What is sin? What is Jesus’ relationship to sin? And what is ours?
First John 3:4-10 provides an answer to each of these questions.
First, what is sin? Verse 4 says, “Everyone who sins breaks the law; in fact, sin is lawlessness.” According to the Bible, God’s moral will is revealed in both nature (Romans 1:18-20) and Scripture (2 Timothy 3:16-17). Sin is the intentional disobedience of this divine will. It is acting contrary to both reason and revelation. Because the devil is the first and most notorious example of such disobedience, John considers all sinners to be of the devil’s party. According to verse 8, “He who does what is sinful is of the devil, because the devil has been sinning from the beginning.” Sin is no trifling matter, then; at root it is anti-God behavior.
Second, what is Jesus’ relationship to sin? Verse 5 says, “But you know that he appeared so that he might take away our sins. And in him is no sin.” In terms of his person, Jesus is sinless. In terms of his work, he is the Savior of those who have sinned. Jesus’ person and work make him diametrically opposed to the devil. According to verse 8, “The reason the Son of God appeared was to destroy the devil’s work.” If the devil’s work is the cause of all the misery in the world, then Jesus’ work is the source of its blessedness.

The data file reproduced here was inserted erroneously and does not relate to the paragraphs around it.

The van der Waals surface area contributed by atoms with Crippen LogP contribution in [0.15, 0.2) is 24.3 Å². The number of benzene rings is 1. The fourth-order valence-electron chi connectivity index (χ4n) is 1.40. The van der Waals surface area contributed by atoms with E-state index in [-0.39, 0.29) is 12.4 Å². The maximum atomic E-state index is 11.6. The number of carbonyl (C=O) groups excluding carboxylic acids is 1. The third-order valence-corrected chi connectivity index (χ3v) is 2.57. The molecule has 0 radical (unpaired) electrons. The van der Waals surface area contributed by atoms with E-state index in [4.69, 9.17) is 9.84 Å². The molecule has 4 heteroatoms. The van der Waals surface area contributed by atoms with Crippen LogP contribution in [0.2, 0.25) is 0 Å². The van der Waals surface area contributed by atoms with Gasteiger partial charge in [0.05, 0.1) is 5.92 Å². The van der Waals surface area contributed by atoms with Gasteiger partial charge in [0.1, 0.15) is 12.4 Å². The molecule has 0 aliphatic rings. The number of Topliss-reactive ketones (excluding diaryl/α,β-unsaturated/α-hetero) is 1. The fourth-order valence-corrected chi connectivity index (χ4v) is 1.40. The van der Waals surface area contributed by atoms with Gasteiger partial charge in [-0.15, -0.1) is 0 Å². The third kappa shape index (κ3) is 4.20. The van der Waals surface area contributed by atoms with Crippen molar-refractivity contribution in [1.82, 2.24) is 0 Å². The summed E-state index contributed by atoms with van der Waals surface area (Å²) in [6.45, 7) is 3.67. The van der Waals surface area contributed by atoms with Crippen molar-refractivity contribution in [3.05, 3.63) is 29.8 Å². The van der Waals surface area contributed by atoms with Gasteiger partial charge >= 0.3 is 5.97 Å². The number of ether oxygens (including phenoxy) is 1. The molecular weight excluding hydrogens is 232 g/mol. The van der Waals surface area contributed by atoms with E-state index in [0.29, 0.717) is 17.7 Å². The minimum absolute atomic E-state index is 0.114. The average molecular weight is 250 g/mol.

Third, what is our relationship to sin? How we answer that question depends on what our relationship with Jesus is. So, verses 6-7 say, “No one who lives in him [that is, Jesus] keeps on sinning. No one who continues to sin has either seen him or known him. Dear children, do not let anyone lead you astray. He who does what is right is righteous, just as he is righteous.” And verses 9-10 add, “No one who is born of God will continue to sin, because God’s seed remains in him; he cannot go on sinning, because he has been born of God. This is how we know who the children of God are and who the children of the devil are: Anyone who does not do what is right is not a child of God; nor is anyone who does not love his brother.” Our relationship to sin is determined by whether we are “in him,” that is, saved by Jesus.
Throughout 1 John 3:4-10, John presents the spiritual life in stark, either-or terms. You are either a sinner or not. You are either the child of the devil or the child of God. We live in an easy-going age that is uncomfortable with such black-and-white thinking. Indeed, some people think that moral absolutism of this sort is a cause of great evil in the world. And perhaps it can be. (In the case of radical Islamist terrorists, it is.) But being “in Jesus” is not that kind of religion. It is, rather, a religion of love. Whoever does not love is of the devil’s party. Whoever loves, through Christ, is a child of God.